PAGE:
POM: Prescription only medicine
This information is intended for use by health professionals
Konakion MM Ampoules 10 mg/ml solution for injection
Phytomenadione 10 mg/1 ml solution for injection
Each ampoule contains 10 mg vitamin K1 (phytomenadione) in 1 ml.
Solution for injection.
Amber glass ampoules containing 10 mg phytomenadione in 1 ml. The ampoule solution is clear to slightly opalescent, pale yellow in colour and contains the active constituent in a mixed micelles vehicle of glycocholic acid and lecithin.
Konakion MM/Phytomenadione 10 mg/1 ml is indicated as an antidote to anticoagulant drugs of the coumarin type in the treatment of haemorrhage or threatened haemorrhage, associated with a low blood level of prothrombin or factor VII.
Konakion MM/Phytomenadione 10 mg/1 ml is for intravenous injection.
Severe or life-threatening haemorrhage, e.g. during anticoagulant therapy: The coumarin anticoagulant should be withdrawn and an intravenous injection of Konakion MM/Phytomenadione 10 mg/1 ml given slowly (over at least 30 seconds) at a dose of 5-10 mg together with prothrombin complex concentrate (PCC). Fresh frozen plasma (FFP) may be used if PCC is not available. The patient's INR should be estimated three hours later and, if the response has been inadequate, the dose should be repeated. Not more than 40 mg of Konakion MM/Phytomenadione 10 mg/1 ml should be given intravenously in 24 hours. Coagulation profiles must be monitored on a daily basis until these have returned to acceptable levels; in severe cases more frequent monitoring is necessary.
Dose recommendations for vitamin K1 therapy in patients with major and life-threatening bleeding:
Intravenous vitamin K1
5.0 to 10.0 mg
PCC, prothrombin complex concentrate
1 Fresh frozen plasma (FFP) may be used if PCC is not available
Less severe haemorrhage:
Treatment of asymptomatic patients with elevated INR values depends on factors such as the underlying indication for anticoagulation, INR value, length of time spent outside the therapeutic INR range, patient characteristics (e.g. age, comorbidity, concomitant medication), and the associated risk of major bleeding. The following dose recommendations are provided for therapeutic guidance only:
Dose recommendations for vitamin K1 therapy in patients with asymptomatic high International Normalised ratio (INR) with or without mild haemorrhage:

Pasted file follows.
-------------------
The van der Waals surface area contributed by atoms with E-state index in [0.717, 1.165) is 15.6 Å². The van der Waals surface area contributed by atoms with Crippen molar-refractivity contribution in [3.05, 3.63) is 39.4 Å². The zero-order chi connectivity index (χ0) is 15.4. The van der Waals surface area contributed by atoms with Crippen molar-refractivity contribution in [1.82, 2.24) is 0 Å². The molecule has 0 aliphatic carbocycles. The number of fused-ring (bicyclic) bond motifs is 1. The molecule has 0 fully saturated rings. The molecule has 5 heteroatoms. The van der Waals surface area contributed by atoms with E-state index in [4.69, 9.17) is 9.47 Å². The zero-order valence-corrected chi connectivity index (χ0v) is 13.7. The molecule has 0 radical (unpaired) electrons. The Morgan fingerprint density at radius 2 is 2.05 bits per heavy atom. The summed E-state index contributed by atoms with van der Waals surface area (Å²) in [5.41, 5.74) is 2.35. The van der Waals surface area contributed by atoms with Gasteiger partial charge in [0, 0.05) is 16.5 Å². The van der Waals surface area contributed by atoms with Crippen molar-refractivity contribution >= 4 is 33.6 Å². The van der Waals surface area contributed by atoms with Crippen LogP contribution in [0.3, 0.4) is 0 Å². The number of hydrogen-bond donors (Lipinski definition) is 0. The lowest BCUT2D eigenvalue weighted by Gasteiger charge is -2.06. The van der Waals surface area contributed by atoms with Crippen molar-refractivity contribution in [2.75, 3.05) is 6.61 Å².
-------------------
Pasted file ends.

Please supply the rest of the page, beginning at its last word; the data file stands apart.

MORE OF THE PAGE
Intravenous vitamin K1
0.5 to 1.0 mg
For small doses one or more ampoules of Konakion MM Paediatric/ Phytomenadione 2 mg/0.2 ml solution for injection (same solution) can be used.
Reversal of anticoagulation prior to surgery
Patients who require emergency surgery that can be delayed for 6-12 hours can be given 5 mg intravenous vitamin K1 to reverse the anticoagulant effect. If surgery cannot be delayed, PCC can be given in addition to intravenous vitamin K1 and the INR checked before surgery.
Use with anticoagulants other than warfarin
The dosing recommendations above apply to patients taking warfarin. There are limited data regarding reversal of the effects of other anticoagulants, such as acenocoumarol or phenprocoumon. The half-lives of these anticoagulants are different to warfarin and different doses of vitamin K1 may be required.
Special dosage instructions
Elderly patients tend to be more sensitive to reversal of anticoagulation with Konakion MM/Phytomenadione 10 mg/1 ml. The dosage for this patient group should therefore be at the lower end of the ranges recommended.
Instructions for infusion in adults
This medicine is for intravenous injection and should be diluted with 55 ml of 5% glucose before slowly infusing the product. The solution should be freshly prepared and protected from light. Konakion MM/Phytomenadione 10 mg/1 ml solution should not be diluted or mixed with other injectables, but may be injected into the lower part of an infusion apparatus.
Children aged 1 to 18 years